Okay not sure if any one is intrested in this but I just purchased one on ebay an I am going to see how it works out for my DIY water heater element setup for temp control. It only cost 24 dollars. I found this little item on another site listed here. This is what he had to say about trying this out for his system.

http://www.raycotechnologies.org/Raising%20tilapia%20at%20home%20.htm

February 15th update:

Winter has been a cold one with much snow and ice along with single digit temps. The different fish tanks in the basement have all done well. I later moved the 175 gallon tank inside and set that up with the larger of all fish. I have maintained the 82 F or 29.1 C water by put a small hydroponic submersible water circulating pump in the tank and circulating the water through a large hot water storage tank that is used in my house. I searched a long time for temperature controller that would monitor and display the actual water temp and would turn on circulating pump. The prices were very high everywhere, all over the $125 range. Instead, i took a chance at buying one from Hong Kong through EBay, using Pay pal for $15.00 plus $10 air mail! It seemed to good to be true but I got it in the ten days and it was exactly what I needed. Has a 10 amp relay for heating and one for cooling. I wired it into a common plastic double outlet box with an outlet. Works perfect! I can't say enough about this and am ordering more of these. It opens up all different possibilities for heating with hot water. In my case, I make hot water with wood boiler and firewood is free for the labor. I will be able to use this controller thermostat to maintain temperatures for seedling mats and chick brooders, saving on electricity. I have many available for resale as well.

I have yet to have any new fry born, though there has been several of the females which appeared to be carrying the eggs, but for some reason, after several days swallowed them. I am preparing to construct one new tank in the greenhouse that will be divided in to three compartments. This will be heated by a barrel stove that has copper coil wrapped around it with water circulating into a large storage tank. This will maintain the 78 degrees in the grow out tanks. More to come.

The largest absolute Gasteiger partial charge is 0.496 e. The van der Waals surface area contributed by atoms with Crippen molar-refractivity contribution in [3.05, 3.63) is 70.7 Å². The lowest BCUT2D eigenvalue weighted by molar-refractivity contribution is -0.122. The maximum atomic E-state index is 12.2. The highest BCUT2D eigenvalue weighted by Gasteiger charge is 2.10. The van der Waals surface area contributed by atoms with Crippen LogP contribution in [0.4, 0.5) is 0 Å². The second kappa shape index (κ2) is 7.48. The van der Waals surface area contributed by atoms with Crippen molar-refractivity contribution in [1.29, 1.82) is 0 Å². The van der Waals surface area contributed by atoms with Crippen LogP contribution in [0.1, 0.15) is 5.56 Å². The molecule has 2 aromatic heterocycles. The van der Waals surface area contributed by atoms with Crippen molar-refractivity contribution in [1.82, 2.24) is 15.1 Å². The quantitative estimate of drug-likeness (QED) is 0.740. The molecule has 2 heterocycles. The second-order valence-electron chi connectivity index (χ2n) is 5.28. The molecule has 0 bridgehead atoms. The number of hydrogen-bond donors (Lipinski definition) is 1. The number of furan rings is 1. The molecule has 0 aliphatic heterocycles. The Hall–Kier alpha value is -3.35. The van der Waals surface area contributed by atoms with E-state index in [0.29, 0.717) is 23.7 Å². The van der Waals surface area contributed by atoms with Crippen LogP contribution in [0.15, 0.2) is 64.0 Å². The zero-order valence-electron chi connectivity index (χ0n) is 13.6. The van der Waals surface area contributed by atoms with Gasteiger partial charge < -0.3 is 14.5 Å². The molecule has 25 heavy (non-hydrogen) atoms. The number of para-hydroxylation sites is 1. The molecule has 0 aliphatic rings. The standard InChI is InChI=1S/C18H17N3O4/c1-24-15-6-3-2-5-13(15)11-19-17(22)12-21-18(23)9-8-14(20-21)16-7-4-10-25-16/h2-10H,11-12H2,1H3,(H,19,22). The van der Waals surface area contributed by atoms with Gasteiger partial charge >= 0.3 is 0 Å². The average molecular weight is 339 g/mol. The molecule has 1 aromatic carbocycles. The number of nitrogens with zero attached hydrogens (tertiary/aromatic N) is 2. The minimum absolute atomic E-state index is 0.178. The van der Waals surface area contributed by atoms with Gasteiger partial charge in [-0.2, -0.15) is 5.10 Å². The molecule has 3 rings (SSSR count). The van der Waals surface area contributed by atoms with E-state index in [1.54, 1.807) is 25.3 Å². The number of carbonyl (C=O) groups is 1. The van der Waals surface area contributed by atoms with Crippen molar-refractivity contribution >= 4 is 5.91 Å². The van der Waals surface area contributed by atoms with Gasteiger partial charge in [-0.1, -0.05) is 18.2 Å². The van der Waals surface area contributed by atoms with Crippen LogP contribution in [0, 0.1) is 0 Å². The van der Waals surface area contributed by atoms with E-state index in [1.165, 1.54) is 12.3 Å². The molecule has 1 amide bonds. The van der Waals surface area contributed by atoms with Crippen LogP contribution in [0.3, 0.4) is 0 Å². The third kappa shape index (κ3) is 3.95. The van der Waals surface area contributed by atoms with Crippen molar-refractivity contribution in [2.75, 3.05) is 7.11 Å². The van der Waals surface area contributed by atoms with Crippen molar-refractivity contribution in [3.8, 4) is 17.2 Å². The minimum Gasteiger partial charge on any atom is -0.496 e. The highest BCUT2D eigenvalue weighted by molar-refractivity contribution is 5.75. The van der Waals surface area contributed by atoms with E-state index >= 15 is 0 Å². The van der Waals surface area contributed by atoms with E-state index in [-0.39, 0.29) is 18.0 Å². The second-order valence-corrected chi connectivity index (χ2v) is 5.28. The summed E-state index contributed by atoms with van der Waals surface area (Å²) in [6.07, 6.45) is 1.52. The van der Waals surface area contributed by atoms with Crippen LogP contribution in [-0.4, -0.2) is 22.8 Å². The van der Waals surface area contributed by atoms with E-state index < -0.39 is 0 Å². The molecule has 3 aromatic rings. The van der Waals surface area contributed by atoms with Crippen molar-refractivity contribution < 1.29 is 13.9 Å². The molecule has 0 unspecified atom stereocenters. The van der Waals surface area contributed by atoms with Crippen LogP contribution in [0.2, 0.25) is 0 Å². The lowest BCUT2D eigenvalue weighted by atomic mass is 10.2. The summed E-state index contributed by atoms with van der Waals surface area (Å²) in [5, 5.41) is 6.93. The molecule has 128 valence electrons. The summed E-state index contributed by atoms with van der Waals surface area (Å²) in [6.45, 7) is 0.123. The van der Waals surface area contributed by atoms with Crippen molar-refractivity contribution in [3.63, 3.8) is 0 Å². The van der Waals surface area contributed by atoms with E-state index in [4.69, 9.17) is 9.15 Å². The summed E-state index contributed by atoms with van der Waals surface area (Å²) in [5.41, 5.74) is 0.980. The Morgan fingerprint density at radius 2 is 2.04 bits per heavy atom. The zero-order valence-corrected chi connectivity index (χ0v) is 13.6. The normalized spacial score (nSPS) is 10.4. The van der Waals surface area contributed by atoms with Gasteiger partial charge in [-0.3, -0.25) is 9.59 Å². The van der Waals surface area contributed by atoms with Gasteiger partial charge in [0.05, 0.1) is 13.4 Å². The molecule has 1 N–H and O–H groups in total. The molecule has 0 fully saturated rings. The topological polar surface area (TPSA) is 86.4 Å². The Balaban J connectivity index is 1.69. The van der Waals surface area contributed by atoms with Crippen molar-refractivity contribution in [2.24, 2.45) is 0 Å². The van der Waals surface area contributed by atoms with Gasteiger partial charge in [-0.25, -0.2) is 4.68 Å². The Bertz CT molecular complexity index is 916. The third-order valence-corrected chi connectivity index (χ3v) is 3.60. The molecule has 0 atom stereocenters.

110V 10A  Mini Digital STC-1000 All-purpose Temperature Controller With Sensor

@Wes - Is this the one you bought?  I'd like to find out how it works out for you before ordering.

This looks like a 240v element, but it should deliver about 1500w if hooked up to 120v. 

This the one that I bought off the plumbing supply site, but havent gotten it yet. Go to this page an you should see it listed in the first section of the water heater elements.

http://www.plumbingsupply.com/elements.html

 

SHIP VIA: Ground


1        Water Heater Element - Extra Low Density Straight Style - Screw-In - 120V - 1500 Watts - Non-Returnable (#120-1500-ELD)         $20.12  $20.12

PRODUCT SUBTOTAL: $20.12
SHIPPING $8.95
TAXABLE SUBTOTAL: $29.07
FL SALES TAX: $0.00
TOTAL: $29.07

That's ironic.  plumbingsupply.com is here in Chico.  It used to be a small wholesale plumbing store, but Vic the owner decided to close the store, and go completely internet when online sales became 4 times what the counter sales were.  He once told me he was doing 25K per day gross sales!

faucetdirect.com was also in Chico but sold out to J.W. Woods but that's still in Northern CA.  This is just a small collage town but we seem to be the home of online plumbing sales

Thanks again for the info.

Link in article broken -http://www.raycotechnologies.org/hot_water_storage_systems.htm

Here's a link to the controller ( I tihnk) on Amazon - http://amzn.to/PGYUGj

My element burned out yesterday.

I'm not 100% sure, but what I think happened is when I hung the heater in the water an air bubble developed at the top.  As you can see in Rob's photos the vents do not come all the way up to the base of the heater.  When the heater is on small air bubbles develop, and I believe this caused a portion of the element to be exposed to air rather than water. 

I have since replaced the element and placed a foam float at the end so that it now floats with the cord down.  This lets the  bubbles float out and away from the element.    I suppose just laying it flat would work too, but I did not what to take any chances with this new element. With shipping these stainless elements cost about $30.00.

Rob Nash said:

 

Wes, here is the newest submersible style im trying. this is a 2" to 1" threaded reducer with the edges filed off. in this example the coupler is pvc, i didnt have a rubber 2" but would recomend one like the 1-1/2" shown. The cord is pushed through a flex hose "slip" fitting. (you have to find a cord that fits into the hose fitting just right. in this case i think this one is 3/8)



 

 

 

 

 

 

 this shows the reducer before and after filing the edges off. 

  

Bob you are correct, the bubbles have to escape or they will collect and cause the element to burn out.

Here's some lower voltage ones as well for those running off solar or battery power. Less of a shock hazard for our lil fish and ourselves

http://www.hydrogenappliances.com/hotwater.html